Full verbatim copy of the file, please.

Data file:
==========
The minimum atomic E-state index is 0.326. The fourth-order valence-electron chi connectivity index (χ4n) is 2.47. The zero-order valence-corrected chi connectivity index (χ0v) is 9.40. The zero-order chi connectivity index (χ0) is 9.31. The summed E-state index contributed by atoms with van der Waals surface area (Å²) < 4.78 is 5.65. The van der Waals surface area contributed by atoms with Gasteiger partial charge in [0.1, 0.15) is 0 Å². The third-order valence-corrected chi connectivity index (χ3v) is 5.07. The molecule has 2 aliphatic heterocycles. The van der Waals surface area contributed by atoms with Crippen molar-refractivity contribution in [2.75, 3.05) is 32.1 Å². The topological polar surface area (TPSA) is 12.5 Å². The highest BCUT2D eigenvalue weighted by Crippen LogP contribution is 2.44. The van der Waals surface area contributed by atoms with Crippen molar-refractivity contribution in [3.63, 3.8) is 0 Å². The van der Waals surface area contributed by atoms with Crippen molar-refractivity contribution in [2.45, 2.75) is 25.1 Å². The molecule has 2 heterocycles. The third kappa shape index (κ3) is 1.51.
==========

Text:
The minimum atomic E-state index is 0.326. The fourth-order valence-electron chi connectivity index (χ4n) is 2.47. The zero-order valence-corrected chi connectivity index (χ0v) is 9.40. The zero-order chi connectivity index (χ0) is 9.31. The summed E-state index contributed by atoms with van der Waals surface area (Å²) < 4.78 is 5.65. The van der Waals surface area contributed by atoms with Gasteiger partial charge in [0.1, 0.15) is 0 Å². The third-order valence-corrected chi connectivity index (χ3v) is 5.07. The molecule has 2 aliphatic heterocycles. The van der Waals surface area contributed by atoms with Crippen molar-refractivity contribution in [2.75, 3.05) is 32.1 Å². The topological polar surface area (TPSA) is 12.5 Å². The highest BCUT2D eigenvalue weighted by Crippen LogP contribution is 2.44. The van der Waals surface area contributed by atoms with Crippen molar-refractivity contribution in [3.63, 3.8) is 0 Å². The van der Waals surface area contributed by atoms with Crippen molar-refractivity contribution in [2.45, 2.75) is 25.1 Å². The molecule has 2 heterocycles. The third kappa shape index (κ3) is 1.51.